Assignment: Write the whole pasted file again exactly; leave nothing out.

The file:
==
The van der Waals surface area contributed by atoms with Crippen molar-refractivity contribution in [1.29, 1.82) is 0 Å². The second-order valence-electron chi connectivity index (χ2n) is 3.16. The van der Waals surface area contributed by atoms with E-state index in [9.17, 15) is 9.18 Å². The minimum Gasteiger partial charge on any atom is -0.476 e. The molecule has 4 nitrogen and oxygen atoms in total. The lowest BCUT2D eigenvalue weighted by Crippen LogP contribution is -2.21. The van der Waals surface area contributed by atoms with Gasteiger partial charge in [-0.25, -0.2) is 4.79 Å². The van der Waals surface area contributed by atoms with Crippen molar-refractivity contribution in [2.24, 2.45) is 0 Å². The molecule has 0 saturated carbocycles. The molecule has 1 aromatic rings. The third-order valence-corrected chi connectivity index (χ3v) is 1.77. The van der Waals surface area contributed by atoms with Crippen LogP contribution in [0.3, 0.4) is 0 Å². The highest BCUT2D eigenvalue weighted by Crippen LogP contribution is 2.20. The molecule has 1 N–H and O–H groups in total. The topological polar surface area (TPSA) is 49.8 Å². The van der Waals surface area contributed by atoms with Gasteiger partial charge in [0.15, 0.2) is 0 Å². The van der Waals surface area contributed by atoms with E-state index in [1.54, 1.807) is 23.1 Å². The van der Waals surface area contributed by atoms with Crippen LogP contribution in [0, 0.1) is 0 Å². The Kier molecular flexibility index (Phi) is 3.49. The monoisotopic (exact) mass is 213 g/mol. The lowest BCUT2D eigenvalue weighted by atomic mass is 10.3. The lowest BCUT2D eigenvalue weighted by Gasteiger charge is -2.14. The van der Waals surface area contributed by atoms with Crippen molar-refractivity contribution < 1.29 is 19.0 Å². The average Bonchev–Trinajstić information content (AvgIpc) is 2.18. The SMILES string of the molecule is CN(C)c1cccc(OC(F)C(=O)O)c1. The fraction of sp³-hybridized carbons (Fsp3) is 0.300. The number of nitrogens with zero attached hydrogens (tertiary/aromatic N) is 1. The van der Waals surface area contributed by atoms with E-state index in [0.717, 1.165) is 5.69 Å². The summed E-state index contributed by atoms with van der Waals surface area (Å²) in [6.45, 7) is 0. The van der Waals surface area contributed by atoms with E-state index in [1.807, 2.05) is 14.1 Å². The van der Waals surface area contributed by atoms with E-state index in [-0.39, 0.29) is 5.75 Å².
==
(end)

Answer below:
The van der Waals surface area contributed by atoms with Crippen molar-refractivity contribution in [1.29, 1.82) is 0 Å². The second-order valence-electron chi connectivity index (χ2n) is 3.16. The van der Waals surface area contributed by atoms with E-state index in [9.17, 15) is 9.18 Å². The minimum Gasteiger partial charge on any atom is -0.476 e. The molecule has 4 nitrogen and oxygen atoms in total. The lowest BCUT2D eigenvalue weighted by Crippen LogP contribution is -2.21. The van der Waals surface area contributed by atoms with Gasteiger partial charge in [-0.25, -0.2) is 4.79 Å². The van der Waals surface area contributed by atoms with Crippen molar-refractivity contribution in [2.24, 2.45) is 0 Å². The molecule has 0 saturated carbocycles. The molecule has 1 aromatic rings. The third-order valence-corrected chi connectivity index (χ3v) is 1.77. The van der Waals surface area contributed by atoms with Crippen LogP contribution in [0.3, 0.4) is 0 Å². The highest BCUT2D eigenvalue weighted by Crippen LogP contribution is 2.20. The molecule has 1 N–H and O–H groups in total. The topological polar surface area (TPSA) is 49.8 Å². The van der Waals surface area contributed by atoms with Gasteiger partial charge in [0.15, 0.2) is 0 Å². The van der Waals surface area contributed by atoms with E-state index in [1.54, 1.807) is 23.1 Å². The van der Waals surface area contributed by atoms with Crippen LogP contribution in [0, 0.1) is 0 Å². The Kier molecular flexibility index (Phi) is 3.49. The monoisotopic (exact) mass is 213 g/mol. The lowest BCUT2D eigenvalue weighted by atomic mass is 10.3. The lowest BCUT2D eigenvalue weighted by Gasteiger charge is -2.14. The van der Waals surface area contributed by atoms with Crippen molar-refractivity contribution < 1.29 is 19.0 Å². The average Bonchev–Trinajstić information content (AvgIpc) is 2.18. The SMILES string of the molecule is CN(C)c1cccc(OC(F)C(=O)O)c1. The fraction of sp³-hybridized carbons (Fsp3) is 0.300. The number of nitrogens with zero attached hydrogens (tertiary/aromatic N) is 1. The van der Waals surface area contributed by atoms with E-state index in [0.717, 1.165) is 5.69 Å². The summed E-state index contributed by atoms with van der Waals surface area (Å²) in [6.45, 7) is 0. The van der Waals surface area contributed by atoms with E-state index in [1.807, 2.05) is 14.1 Å². The van der Waals surface area contributed by atoms with E-state index in [-0.39, 0.29) is 5.75 Å².